US 4451389 A
Carboxymethylhydroxyethyl cellulose in aqueous brine solutions is gelled by the addition of an alkaline earth metal hydroxide such as calcium hydroxide. The gelled compositions have utility as water diversion agents, pusher fluids, fracturing fluids, drilling muds, work-over fluids, and completion fluids.
1. A gelled aqueous brine composition which comprises
(a) an aqueous brine solution having at least 1,000 ppm divalent cations,
(b) a water thickening amount of carboxymethylhydroxyethyl cellulose (CHMEC) characterized by a degree of substitution (DS) ranging from about 0.1 to about 1 and a molar substitution (MS) ranging from about 1 to about 4, and
(c) an amount of an alkaline earth metal hydroxide sufficient to cause gelation and form said gelled composition.
2. A composition according to claim 1 wherein (b) is characterized by a degree of substitution ranging from about 0.2 to about 0.5 and a molar substitution ranging from about 2 to about 3.
3. A composition according to claim 1 wherein the amount of (b) present ranges from about 0.5 to about 4 lbs/barrel and the amount of (c) present ranges from about 0.25 to about 4 lbs/barrel of solution.
4. A composition according to claim 1 wherein (c) is calcium hydroxide.
5. A composition according to claim 4 wherein the amounts of (b) present range from about 2 to about 3 lbs/barrel of solution and the amount of (c) present ranges from about 0.5 to about 3 lbs/barrel of solution.
6. A method of preparing a thickened and gelled aqueous brine solution which comprises mixing an aqueous brine having at least 1,000 ppm divalent cations with a water thickening amount of carboxymethylhydroxyethyl cellulose characterized by a degree of substitution (DS) ranging from about 0.1 to about 1 and a molar substitution (MS) ranging from about 1 to about 4 and a gelling amount of an alkaline earth metal hydroxide.
7. A method according to claim 6 wherein the amount of carboxymethylhydroxyethyl cellulose ranges from about 0.5 to about 4 lbs/barrel of solution and the amount of alkaline earth metal ranges from about 0.25 to about 4 lbs/barrel of solution.
8. A method according to claim 6 wherein the alkaline earth metal hydroxide is calcium hydroxide.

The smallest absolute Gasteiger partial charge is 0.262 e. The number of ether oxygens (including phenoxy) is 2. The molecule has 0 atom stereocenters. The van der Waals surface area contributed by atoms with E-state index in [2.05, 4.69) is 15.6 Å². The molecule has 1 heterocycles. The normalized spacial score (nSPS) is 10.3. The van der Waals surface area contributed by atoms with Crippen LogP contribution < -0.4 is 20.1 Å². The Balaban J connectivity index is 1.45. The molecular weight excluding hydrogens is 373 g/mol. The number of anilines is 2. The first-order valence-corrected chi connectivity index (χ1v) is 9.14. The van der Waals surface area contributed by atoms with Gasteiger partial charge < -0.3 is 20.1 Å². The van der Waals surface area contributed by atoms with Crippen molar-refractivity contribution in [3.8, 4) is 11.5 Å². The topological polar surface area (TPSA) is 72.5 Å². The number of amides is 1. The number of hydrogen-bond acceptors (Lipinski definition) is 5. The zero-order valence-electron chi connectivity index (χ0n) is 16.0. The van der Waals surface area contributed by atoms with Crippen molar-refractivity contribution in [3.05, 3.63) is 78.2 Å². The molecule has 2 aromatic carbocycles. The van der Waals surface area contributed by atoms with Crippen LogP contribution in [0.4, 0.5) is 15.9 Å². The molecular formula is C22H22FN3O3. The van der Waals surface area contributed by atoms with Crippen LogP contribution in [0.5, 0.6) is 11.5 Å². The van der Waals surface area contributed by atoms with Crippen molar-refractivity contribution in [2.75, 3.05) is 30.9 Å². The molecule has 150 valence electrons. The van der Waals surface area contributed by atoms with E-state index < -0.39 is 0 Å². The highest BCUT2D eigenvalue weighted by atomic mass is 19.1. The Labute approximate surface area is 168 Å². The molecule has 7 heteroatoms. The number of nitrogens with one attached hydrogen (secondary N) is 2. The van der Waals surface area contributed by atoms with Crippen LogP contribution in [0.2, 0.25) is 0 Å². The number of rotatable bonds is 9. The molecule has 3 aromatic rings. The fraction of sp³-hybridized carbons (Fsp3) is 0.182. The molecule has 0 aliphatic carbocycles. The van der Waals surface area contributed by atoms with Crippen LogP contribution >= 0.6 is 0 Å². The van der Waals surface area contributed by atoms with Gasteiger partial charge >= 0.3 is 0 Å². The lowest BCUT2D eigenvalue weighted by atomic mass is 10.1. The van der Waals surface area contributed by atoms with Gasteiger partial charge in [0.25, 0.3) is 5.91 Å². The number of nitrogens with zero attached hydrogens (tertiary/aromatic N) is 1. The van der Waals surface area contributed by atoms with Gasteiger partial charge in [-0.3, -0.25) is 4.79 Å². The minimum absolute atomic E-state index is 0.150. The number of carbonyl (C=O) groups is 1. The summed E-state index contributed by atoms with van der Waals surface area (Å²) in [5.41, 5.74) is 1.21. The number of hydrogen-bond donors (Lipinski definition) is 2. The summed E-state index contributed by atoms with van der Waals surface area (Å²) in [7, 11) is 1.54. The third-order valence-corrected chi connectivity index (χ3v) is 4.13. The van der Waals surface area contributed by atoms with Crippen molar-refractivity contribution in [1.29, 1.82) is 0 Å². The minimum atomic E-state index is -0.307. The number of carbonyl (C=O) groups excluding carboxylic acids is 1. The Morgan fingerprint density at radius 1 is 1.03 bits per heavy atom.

9. A method according to claim 8 wherein the amount of carboxymethylhydroxyethyl cellulose ranges from about 2 to about 3 lbs/barrel and the amount of calcium hydroxide ranges from about 0.5 to about 3 lbs/barrel.
10. A method according to claim 6 wherein (b) is characterized by a degree of substitution ranging from about 0.2 to about 0.5 and a molar substitution ranging from about 2 to about 3.
11. A gelled aqueous brine composition which comprises
(a) an aqueous hard brine comprising on the order of 1,000 to 16,000 ppm divalent cations and a total dissolved solids (TDS) level in the range of 100,000 to 300,000 ppm,
(b) about 0.5 to about 4 lbs./barrel brine of carboxymethylhydroxyethylcellulose (CMHEC) characterized by a degree of substitution (DS) ranging from about 0.1 to about 1 and a molar substitution (MS) ranging from about 1 to about 4, and
(c) about 0.25 to about 4 lbs./barrel brine of an alkaline earth metal hydroxide.
12. A composition according to claim 11 wherein (c) is calcium hydroxide.
This application is a division of my copending application having Ser. No. 152,227, filed May 22, 1980 now U.S. Pat. No. 4,321,968.
This invention relates to new aqueous gels and uses thereof. In accordance with another aspect, this invention relates to gelled aqueous brines containing carboxymethylhydroxyethyl cellulose (CMHEC) and a gelling agent. In a further aspect, this invention relates to a method of gelling brines comprising the addition of carboxymethylhydroxyethyl cellulose (CMHEC) and a gelling agent. In accordance with a further aspect, this invention relates to the use of the instant compositions as water diversion agents, pusher fluids, fracturing fluids, drilling muds, and work-over or completion fluids.
Accordingly, an object of this invention is to provide novel thickened and gelled fluids.
A further object of this invention is to provide thickened and gelled fluids useful in the treatment of wells.
Other aspects, objects, and the several advantages of this invention will become apparent to those skilled in the art upon reading this disclosure and the appended claims.
In accordance with the invention, a gelled aqueous composition is provided which comprises an aqueous brine solution containing carboxymethylhydroxyethyl cellulose (CMHEC) and a sufficient amount of alkaline earth metal hydroxide to cause gelation and form a gelled composition.
In accordance with one embodiment of the invention, brine solutions are gelled with carboxymethylhydroxyethyl cellulose (CMHEC) and an alkaline earth metal hydroxide, such as calcium hydroxide.
The aqueous gels of the invention are particularly useful in operations wherein a fluid medium is introduced into a bore hole in the earth as in secondary recovery operations, well treating operations, well completion operations, etc.
Carboxymethylhydroxyethyl cellulose (CMHEC) polymers suitable for use in the instant process are characterized by a degree of substitution (D.S.) in the broad range of about 0.1 to about 1, preferably about 0.2 to about 0.5 and a molar substitution (M.S.) in the broad range of about 1 to about 4, preferably about 2 to about 3. The "degree of substitution" designates the average number of hydroxyl groups per cellulosic anhydroglucose unit which are substituted with carboxymethyl groups. The "molar substitution" designates the average number of moles of hydroxyethyl groups present per cellulosic anhydroglucose unit. A commercially available polymer suitable for use in the invention is CMHEC of 0.4 carboxymethyl D.S. and 2.0 hydroxyethyl M.S.